The Wicker Man observations (spoilers)

Discussion in 'Archived Threads 2001-2004' started by Sean Patrick, Sep 8, 2001.

  1. Sean Patrick

    Sean Patrick Supporting Actor

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    i know this post may end up being semi-flamebait material, but here it goes.
    i really REALLY like this movie, and Anchor Bay did a great job with the packaging of the SE. This was my first time seeing it and I imagine it will grow on me even more with repeat viewings. BUT...judging by the footage edited back into the film to create the expanded version, I just don't see how essential this footage was to the overall film. I have read quotes about how it completely changes the film and how without the missing footage the theatrical cut is a disaster, but judging by the material from the analog tape on this dvd, i just don't see *that* much important info that could be missing from the theatrical cut.
    I'm going to watch the other dvd tonight to see my impressions of that disc. looking forward to the 5.1 mix....only now, a lot of the "missing" scenes (like the setup of why he's going to the island, explanatory segments like when he tells the girl he's going to the school, transitions like his walk into the cemetary), even though they're missing, will still be explained since i've seen the expanded version. the only scene i really wish they HADN'T put back in was when the Innkeeper's daughter looks into the camera during her nude dance and pretty much turns the scene into a music video.
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  2. Jeff Ulmer

    Jeff Ulmer Producer

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    Since you brought it up... I think the extra footage RUINS the film, it is MUCH better in the theatrical version. I also saw this for the first time on this disc, and watched the short cut first. The ending was completely unexpected, whereas the long cut keeps dropping major spoilers all along the way.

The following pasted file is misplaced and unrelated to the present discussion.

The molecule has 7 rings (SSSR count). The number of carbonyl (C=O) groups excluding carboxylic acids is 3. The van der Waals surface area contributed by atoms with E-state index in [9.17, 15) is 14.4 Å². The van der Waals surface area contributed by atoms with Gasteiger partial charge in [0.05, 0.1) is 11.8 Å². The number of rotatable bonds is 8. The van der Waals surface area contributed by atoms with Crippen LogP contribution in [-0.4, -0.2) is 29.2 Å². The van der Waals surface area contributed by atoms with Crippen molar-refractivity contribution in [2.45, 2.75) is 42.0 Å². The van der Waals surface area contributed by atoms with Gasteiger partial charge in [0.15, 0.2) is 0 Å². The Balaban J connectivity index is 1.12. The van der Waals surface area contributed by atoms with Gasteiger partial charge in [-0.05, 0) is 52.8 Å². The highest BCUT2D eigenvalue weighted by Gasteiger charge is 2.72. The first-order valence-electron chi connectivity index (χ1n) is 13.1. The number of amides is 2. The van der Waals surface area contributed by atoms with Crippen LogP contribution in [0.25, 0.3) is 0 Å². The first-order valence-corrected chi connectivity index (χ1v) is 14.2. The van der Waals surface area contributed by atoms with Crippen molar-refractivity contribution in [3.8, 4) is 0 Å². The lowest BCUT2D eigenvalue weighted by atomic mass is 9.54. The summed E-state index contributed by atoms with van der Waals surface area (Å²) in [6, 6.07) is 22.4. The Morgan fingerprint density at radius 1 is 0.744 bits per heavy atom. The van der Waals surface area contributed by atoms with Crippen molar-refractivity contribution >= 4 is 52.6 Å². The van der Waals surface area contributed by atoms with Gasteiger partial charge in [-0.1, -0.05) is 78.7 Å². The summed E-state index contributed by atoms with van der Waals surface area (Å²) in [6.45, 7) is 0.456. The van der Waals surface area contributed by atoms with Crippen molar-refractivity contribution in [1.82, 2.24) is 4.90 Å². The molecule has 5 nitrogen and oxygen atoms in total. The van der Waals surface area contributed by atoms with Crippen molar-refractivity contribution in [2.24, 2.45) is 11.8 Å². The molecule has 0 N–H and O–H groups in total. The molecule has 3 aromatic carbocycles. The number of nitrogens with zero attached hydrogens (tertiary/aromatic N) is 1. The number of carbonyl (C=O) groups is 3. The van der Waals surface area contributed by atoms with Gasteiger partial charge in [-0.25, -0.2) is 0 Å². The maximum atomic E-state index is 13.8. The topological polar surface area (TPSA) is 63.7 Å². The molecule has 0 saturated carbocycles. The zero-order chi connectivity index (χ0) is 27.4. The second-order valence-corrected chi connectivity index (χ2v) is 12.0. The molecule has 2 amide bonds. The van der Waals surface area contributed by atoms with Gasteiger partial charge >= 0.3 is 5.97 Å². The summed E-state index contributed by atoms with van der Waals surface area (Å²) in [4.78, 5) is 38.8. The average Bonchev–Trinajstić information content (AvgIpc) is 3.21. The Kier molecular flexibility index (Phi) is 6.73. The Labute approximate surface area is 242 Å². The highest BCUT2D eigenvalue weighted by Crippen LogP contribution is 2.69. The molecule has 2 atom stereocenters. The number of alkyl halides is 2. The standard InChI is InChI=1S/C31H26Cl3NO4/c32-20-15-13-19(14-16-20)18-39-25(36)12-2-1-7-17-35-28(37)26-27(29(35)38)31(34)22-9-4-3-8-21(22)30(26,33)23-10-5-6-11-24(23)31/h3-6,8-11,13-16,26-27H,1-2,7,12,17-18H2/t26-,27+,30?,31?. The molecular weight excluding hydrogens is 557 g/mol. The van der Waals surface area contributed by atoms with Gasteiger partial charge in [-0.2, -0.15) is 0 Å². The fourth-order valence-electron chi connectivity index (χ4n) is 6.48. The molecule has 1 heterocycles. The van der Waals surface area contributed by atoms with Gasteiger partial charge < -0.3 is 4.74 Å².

Since spoilers have been addressed in the header, what follows is spoiler, so stpo reading now:
    - I don't like Lee being introduced early in the film, it works better that we see him later and don't know what his role is.
    - The doctor claims there is a death certificate, then in the next scene there is no death certificate. Wouldn't the cop arrest the doctor or the woman based on obvious lying?
    - There is far too much exposition about the rituals in the long cut.
    - Even the intro is unnecessary as all the info given there is solved by the "day after" scene in the short cut.
    Now, I like having the long cut available, but IMO it is a vastly poorer film than the short cut.
    It's cold up here, I can use the heat, and what more appropriate film to have as flame bait. [​IMG]
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  3. Jeff Peake

    Jeff Peake Supporting Actor

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    I agree with you guys! The added footage doesnt seem to add anything of substance.
    I watched the film for the first time this weekend (love the SE packaging). Hadnt heard of it before seeing the wooden box at best buy. Picked it up on a whim and am very glad I did.
    Maybe some folks more familiar with the film can shed some light on what they think the added footage improves.
    Jeff Peake
     
  4. Mark Palermo

    Mark Palermo Second Unit

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    Add another voice to the crowd that prefers the short cut. OK, I really like the speech that Lord Summerisle delivers to the snail, but the theatrical version is better sequenced, tighter, and more unexpected than the overly expository expanded version.
    Mark
     
  5. Jeff Ulmer

    Jeff Ulmer Producer

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    What I liked in the short cut is the subtlety of the clues. When we get the final sequence all these seemingly unimportant bits suddenly come together, whereas the long cut drills every point home, in a completely overt way.
    I like the snails, but not Lee's appearance then.
    I like the song under the "initiation", but prefered the seduction of the cop there instead.
    I like not knowing what is going to happen until the very end - we don't know if this is all an elaborate and harmless ruse.
    That said, I would have cut the short version differently. The church scene doesn't make sense where it is, and I would have found a way to keep the snails.